In english the above measure would mean like this..

  • For every row of the sales table, do a Vlookup and get’s its transactional level target units
  • Multiplying each transactional level target units with price would give the Budget Sales (in value terms)


#2 – The Measure Method – Creating columns is not that a bad idea but why not try creating a measure instead. Which means that I’ll have to count the transactions of each product and it’s year within the measure. Try this..

Budget Sales Measure =
    DIVIDE (
        COUNTROWS (
            FILTER ( 
                ALL ( Sales ), 
                EARLIER ( Sales[Concat] ) = Sales[Concat] 
    ) * Sales[Price] * RELATED ( Budgets[Budget Units Sales] )

Before you freak out.. I’ll explain

  • The COUNTROWS part counts the number of transactions with current Product and Year
  • Dividing that with 1 and multiplying that with Unit Sales gives me transaction level Budget Sales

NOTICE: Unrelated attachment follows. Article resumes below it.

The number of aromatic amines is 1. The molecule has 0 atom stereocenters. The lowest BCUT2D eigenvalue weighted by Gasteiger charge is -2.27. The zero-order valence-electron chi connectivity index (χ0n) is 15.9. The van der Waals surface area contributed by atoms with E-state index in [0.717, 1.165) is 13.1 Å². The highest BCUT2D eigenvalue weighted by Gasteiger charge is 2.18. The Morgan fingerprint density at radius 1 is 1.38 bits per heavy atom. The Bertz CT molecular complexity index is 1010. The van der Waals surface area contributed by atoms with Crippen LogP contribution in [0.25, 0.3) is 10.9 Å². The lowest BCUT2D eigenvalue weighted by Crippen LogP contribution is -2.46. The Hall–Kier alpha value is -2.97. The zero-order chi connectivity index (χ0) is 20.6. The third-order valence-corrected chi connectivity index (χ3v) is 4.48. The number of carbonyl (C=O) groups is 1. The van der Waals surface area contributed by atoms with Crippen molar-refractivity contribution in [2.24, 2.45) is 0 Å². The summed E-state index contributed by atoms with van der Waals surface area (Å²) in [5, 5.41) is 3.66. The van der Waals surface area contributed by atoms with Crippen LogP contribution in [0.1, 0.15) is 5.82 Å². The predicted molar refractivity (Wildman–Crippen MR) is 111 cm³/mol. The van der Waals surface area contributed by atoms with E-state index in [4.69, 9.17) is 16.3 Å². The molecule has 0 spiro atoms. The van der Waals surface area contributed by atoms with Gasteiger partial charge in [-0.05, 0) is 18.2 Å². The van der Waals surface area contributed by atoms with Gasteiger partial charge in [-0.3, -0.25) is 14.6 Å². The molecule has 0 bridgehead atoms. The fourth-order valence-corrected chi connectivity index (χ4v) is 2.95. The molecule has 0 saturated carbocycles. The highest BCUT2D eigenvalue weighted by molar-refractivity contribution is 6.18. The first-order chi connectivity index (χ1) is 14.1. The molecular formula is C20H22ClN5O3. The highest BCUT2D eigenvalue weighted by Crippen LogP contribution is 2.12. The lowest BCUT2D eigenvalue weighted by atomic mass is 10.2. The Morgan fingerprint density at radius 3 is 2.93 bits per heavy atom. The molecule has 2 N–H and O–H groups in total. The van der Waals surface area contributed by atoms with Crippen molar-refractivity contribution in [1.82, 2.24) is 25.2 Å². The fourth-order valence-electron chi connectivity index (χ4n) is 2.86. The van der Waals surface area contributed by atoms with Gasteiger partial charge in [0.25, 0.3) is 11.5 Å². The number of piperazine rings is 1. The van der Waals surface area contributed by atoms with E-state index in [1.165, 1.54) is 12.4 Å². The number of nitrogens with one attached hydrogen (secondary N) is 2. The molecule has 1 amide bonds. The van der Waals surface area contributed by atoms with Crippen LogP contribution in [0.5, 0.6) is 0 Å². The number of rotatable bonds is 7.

Now see this !

Actual vs Budget using DAX in Power BI

  1. The Budget Sales (Column Method) and Budget Sales Measure give me the same results!
  2. Just in case you din’t notice.. I have the Actual and Budget Sales split by the Month, even though the budgets table was annual by the product. I don’t know about you but I got thrilled!
  3. Obviously the Variance Measure = [Actual Sales] – [Budget Sales Measure]


All good but there is a catch..

If dug carefully, you’ll be tempted to ask – why the hell do I not meet the budgets in any of the months in 2012, variance being negative for all months in 2012.

Any guesses??

The Budget Data was annual (for the entire year) but the sales was only until Aug 2012. That means that my annual target is allocated between 8 months of sales transactions. That’s unfair!